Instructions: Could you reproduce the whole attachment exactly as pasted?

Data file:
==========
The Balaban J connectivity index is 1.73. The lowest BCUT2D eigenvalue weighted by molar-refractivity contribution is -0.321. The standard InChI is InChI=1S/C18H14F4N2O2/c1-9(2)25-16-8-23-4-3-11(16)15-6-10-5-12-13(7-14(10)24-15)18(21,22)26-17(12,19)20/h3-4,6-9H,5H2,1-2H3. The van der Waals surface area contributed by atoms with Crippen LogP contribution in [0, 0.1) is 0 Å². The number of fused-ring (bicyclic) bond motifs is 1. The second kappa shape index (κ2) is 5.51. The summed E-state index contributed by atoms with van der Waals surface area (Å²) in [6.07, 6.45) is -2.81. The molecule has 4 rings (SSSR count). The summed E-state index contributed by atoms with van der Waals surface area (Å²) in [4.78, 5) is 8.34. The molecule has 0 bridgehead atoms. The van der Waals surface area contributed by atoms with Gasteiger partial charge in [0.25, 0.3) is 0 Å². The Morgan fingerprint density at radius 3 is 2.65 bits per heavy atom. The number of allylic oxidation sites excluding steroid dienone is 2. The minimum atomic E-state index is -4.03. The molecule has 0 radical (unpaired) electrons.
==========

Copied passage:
The Balaban J connectivity index is 1.73. The lowest BCUT2D eigenvalue weighted by molar-refractivity contribution is -0.321. The standard InChI is InChI=1S/C18H14F4N2O2/c1-9(2)25-16-8-23-4-3-11(16)15-6-10-5-12-13(7-14(10)24-15)18(21,22)26-17(12,19)20/h3-4,6-9H,5H2,1-2H3. The van der Waals surface area contributed by atoms with Crippen LogP contribution in [0, 0.1) is 0 Å². The number of fused-ring (bicyclic) bond motifs is 1. The second kappa shape index (κ2) is 5.51. The summed E-state index contributed by atoms with van der Waals surface area (Å²) in [6.07, 6.45) is -2.81. The molecule has 4 rings (SSSR count). The summed E-state index contributed by atoms with van der Waals surface area (Å²) in [4.78, 5) is 8.34. The molecule has 0 bridgehead atoms. The van der Waals surface area contributed by atoms with Gasteiger partial charge in [0.25, 0.3) is 0 Å². The Morgan fingerprint density at radius 3 is 2.65 bits per heavy atom. The number of allylic oxidation sites excluding steroid dienone is 2. The minimum atomic E-state index is -4.03. The molecule has 0 radical (unpaired) electrons.